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Summary:

When I was a kid, I was such a bad procrastinator that my mother actually cut a circle out of a piece of paper, wrote “TUIT” in big letters on it and said, “Okay, there’s your ’round tuit’…NOW will you clean your room?!?” A study by […]

When I was a kid, I was such a bad procrastinator that my mother actually cut a circle out of a piece of paper, wrote “TUIT” in big letters on it and said, “Okay, there’s your ’round tuit’…NOW will you clean your room?!?” A study by Dr. Piers Steel, ten years in the making, was recently published in the American Psychological Association’s Psychological Bulletin to address this very issue that the world has been putting off. The study is entitled, “The Nature of Procrastination: A Meta-Analytic and Theoretical Review of Quintessential Self-Regulatory Failure.”

According to Science Daily, Dr. Steel has concluded that:

- Most people’s New Year’s resolutions are doomed to failure
– Most self-help books have it completely wrong when they say perfectionism is at the root of procrastination, and
– Procrastination can be explained by a single mathematical equation

Predictably, the article cites technology as a factor. As the Kansas City Star quotes Dr. Steel:

“That stupid game Minesweeper — that probably has cost billions of dollars for the whole society,” he said.

Is procrastination an issue for you, too? For me, I find that I have absolutely no trouble with doing the important things in a timely manner. Give me a deadline, and I’ll stick to the schedule without fail. It’s the less important items with open deadlines that I struggle with.

What do you think is the root cause of procrastination? Too much tech? Willpower? Genetics?

  1. Hi… I think that it is the view we take on the task at hand as to whether or not it gets done. We all know that we must achieve a certain number of things everyday to move us in the direction of succcess. The little action steps that bring us closer to the ultimate goal. I find the important tasks are the first to be done or else the rest will not follow. I make a note of the results I want to achieve, followed by the steps required to achieve them and then go from there. Nobody’s perfect and procrastination is a big thing to overcome. It is somehow inbuilt from childhood like when we didn’t want to go to bed…

    Ange

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  2. People procrastinate what they don’t want to do and prefer to spend time doing things they enjoy. Maybe there’s less procrastination among web workers because they would tend to be more self-motivated and because they are choosing to do certain projects. I’m very selective about gigs I take on; I don’t want to spend my precious days marching to someone else’s priorities.

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  3. I haven’t seen one in years, but there are actually little round tokens with “TUIT” stamped on them. I believe my dad had a few. They even said something witty like “relieves you of all procrastination” or something.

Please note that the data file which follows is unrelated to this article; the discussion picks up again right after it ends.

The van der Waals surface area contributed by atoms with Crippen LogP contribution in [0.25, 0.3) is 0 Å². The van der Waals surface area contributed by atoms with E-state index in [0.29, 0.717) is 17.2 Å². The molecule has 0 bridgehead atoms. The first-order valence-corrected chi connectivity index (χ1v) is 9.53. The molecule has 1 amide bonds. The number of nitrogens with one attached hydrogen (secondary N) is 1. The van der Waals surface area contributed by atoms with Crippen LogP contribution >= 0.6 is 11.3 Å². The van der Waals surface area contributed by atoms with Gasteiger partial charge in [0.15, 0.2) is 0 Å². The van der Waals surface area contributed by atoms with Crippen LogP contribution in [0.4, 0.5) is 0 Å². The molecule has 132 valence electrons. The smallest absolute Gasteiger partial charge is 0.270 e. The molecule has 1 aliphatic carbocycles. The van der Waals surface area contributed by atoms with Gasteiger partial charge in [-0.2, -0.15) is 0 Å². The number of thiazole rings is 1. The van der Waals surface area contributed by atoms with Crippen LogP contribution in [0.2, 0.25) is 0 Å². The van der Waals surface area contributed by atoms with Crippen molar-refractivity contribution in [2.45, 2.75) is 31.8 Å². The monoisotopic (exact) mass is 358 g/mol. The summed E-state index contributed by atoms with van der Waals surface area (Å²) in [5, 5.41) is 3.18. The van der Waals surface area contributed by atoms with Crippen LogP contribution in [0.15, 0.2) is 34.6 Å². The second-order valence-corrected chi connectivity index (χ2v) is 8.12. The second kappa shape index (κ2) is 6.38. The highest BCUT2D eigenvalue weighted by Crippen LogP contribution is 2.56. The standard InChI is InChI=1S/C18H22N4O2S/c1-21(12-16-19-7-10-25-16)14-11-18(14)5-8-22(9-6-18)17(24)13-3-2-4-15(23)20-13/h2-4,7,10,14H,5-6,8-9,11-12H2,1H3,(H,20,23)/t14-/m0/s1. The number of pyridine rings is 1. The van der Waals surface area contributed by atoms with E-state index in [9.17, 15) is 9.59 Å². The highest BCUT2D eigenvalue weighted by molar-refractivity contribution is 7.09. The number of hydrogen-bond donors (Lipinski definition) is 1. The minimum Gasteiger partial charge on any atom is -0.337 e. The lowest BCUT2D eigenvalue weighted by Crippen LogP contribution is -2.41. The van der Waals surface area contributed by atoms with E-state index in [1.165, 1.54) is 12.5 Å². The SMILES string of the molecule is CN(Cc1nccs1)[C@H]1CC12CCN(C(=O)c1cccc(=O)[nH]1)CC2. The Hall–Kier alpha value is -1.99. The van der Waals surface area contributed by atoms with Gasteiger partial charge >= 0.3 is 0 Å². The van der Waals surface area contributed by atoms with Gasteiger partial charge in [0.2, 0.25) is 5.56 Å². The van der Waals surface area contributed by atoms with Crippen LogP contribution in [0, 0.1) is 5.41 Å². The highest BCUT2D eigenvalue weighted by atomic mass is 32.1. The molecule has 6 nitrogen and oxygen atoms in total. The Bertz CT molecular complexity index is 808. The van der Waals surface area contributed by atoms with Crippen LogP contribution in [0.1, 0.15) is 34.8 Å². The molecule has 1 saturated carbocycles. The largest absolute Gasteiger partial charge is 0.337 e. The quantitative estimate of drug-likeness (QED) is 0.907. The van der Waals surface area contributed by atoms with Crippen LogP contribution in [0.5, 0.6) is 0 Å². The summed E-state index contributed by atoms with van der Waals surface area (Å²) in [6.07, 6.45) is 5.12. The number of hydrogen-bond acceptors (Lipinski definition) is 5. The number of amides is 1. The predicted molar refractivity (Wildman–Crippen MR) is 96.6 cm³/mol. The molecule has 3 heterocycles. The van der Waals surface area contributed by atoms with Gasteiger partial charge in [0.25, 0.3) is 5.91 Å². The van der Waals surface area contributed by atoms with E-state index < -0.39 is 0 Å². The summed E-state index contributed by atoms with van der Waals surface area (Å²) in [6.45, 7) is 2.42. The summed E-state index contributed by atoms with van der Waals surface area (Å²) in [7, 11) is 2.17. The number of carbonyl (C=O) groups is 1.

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  4. I find that I really need to motivate myself to do some tasks, but others I get really excited to do. Re-fill the fence post cement… 3 months and still in the queue. Purchasing the “World of Warcraft: The Burning Crusade” expansion… pre-ordered. But I’m trying to overcome my procrastination since, well, it drives my wife crazy; and that’s not a good thing. It helps if I do/start a task as soon as requested, because if it’s not something that’s of particular interest (fun, interesting, etc.) to me it’ll be much easier to try to put it off at a later date.

    I read an article at CNET this morning about a University of Calgary professor who has come up with a mathematical formula for procrastination (so he says). It sounds kind of dodgy to me, but it’s related, so I thought I’d add the link.

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  5. That’s the same study, Jon.

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  6. permanent hater Friday, January 12, 2007

    OH MAN, my procrastination is so bad that I closed/opened Firefox twice before I got around to posting this comment.

    Seriously tho, I believe I suffer from chronic procrastination. I think Web 2.0 only makes things worse for society in the big picture (useless social networks, etc.)

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  7. Old saying – If you want anything done, give it to a really busy person.

    In other words, those who procrastinate are those who really do not have much to do in the first place; others, who have much going on – for instance, a PhD thesis, several client projects, a super-active job-hunt, an essential and very disruptive domestic emergency repair project with no back-up, a training regime – will get most done without breaking into a sweat or sinking into a depression or clicking even once on Minesweeper or even Scrabble.

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  8. @Judi Sohn – Yes… yes it is the same study. Being a procrastinator I ended up reading everything over the weekend (there’s too much to read online), so I’m feeling sheepish now. Baa-baa! :)

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  9. How bout the fact that I waited a couple days to read this article with it sitting open in one of my browser tabs.

    “Why do today what can wait until tomorrow?”

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  10. [...] you’re a procrastinator, you don’t need a mathematical formula, you know who you are. Worse, the people who work with you know, too. I’ve tried the [...]

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